I was idly searching my step-father's name, Denis Neale
(1921-80), on Google and found your request. You will find
this book offered on alibris.com at a ridiculous price.
I have the only copy he received from the publisher but
it should pass to whichever of his grandchildren shows
I remember him labouring to finish this book and being well aware that transistors would render the subject obsolete so few copies would be sold. He was the son of R.E.Neale, author of Meares & Neale 'Electrical Enginering Practice' in several volumes and other books. He, himself, aged 18 through his father's business connections wrote the instruction book for the Bassett-Lowke live steam 0-gauge 'Mogul' locomotive which after 40 years is back in production. I have the original first locomotive and have scratch-built a properly engineered live steam loco in this scale and many other smaller electric ones. He was particularly interested in amateur cine-film and wrote numerous articles as 'Centre Sprocket' because of some dispute over royalties with 'Focal Press' (who he thought were crooks) after writing 'How To Use 9.5' and "How To Add Sound" for them. In these cases he received about six copies and various foreign language editions. He also started 'The Boy's Book of Power' but from what I could understand he was much inconvenienced because one of his father's friends failed to return the part manuscript. I imagine he would not admit to losing it.
He was in a reserved occupation in WW2 with the Morgan Crucible Co. and later with Ilford Ltd. He would be pleased that somebody still wants his book and amused by your amazing collection of obsolete items or 'boffinry', maybe you are a 'boffinator'. (A 'boffin' was a man wearing a white coat working on the secret war effort.)
Thanks for your note. If people are interested in D.M.N. and R.E.N. then by all means post those paragraphs and any of this.
R.E.Neale appears in 'Google' in the heavy electrical engineering field. One other thing D.M.N. and others did was to obtain a pseudo colour effect with 16mm b&w film. Colour film was unobtainable or certainly very expensive as indeed most hobbies were in the 1950s. He had a clockwork Bolex camera I think, which had a hefty gearbox attached containing Meccano gears rotating a 3-colour disc taking consecutive frames with different filters. The projector had a complementary disc which, after being correctly phased, produced a sort of flickering colour effect. I think this certainly had to be 24 frames/sec. not the economical 16fps that, say, early UP Railroad colour film seems to be when rendered to video. See that train move! This must be before Ilford had experimental colour film because he would certainly have had samples to test (actually they never had colour cine film?). In fact Ilford never cracked the secret of colour film, one transparency roll film I was given to try was dreadful and not colour-fast but another emulsion seems to have been very good and permanent. My step-father thought his senior management was pretty hopeless but who does not wherever they work, they always know less than you? Meccano and the much bigger Dexion slotted angle were first choice materials for experimental mock-ups for the Ilford Film research department and elsewhere. The film manufacturers used a liquid detergent to wash film stock called 'Teepol' long before anything like it was in the shops but much weaker than the current detergents. He would buy a gallon bottle which was dispensed around and it was much appreciated compared with washing soda. I hope this is interesting ancient technological history.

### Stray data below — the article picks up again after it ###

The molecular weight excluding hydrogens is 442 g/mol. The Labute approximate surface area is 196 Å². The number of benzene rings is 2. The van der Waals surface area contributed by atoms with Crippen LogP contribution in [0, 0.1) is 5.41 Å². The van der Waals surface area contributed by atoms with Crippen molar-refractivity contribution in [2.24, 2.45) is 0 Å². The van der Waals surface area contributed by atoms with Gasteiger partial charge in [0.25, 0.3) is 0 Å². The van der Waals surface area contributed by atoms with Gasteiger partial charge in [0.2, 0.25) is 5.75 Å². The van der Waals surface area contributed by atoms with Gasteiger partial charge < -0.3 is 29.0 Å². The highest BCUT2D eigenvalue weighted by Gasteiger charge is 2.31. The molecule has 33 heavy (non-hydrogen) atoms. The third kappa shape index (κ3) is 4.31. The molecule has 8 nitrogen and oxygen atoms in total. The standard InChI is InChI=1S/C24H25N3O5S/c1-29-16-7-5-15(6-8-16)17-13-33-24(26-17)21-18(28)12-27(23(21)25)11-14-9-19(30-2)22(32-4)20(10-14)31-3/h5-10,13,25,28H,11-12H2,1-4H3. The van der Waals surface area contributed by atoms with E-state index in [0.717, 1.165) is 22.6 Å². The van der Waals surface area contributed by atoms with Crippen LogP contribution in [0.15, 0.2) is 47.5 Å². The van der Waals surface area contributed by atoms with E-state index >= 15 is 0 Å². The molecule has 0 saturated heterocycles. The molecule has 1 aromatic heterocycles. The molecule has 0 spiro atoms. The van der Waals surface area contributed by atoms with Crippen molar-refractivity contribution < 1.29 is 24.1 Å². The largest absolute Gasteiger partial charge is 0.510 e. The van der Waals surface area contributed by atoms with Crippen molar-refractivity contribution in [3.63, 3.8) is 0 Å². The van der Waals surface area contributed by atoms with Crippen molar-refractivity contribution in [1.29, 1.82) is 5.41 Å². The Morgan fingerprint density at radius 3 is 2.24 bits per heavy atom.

Oh, the book about Ilford is 'Silver by the Ton'.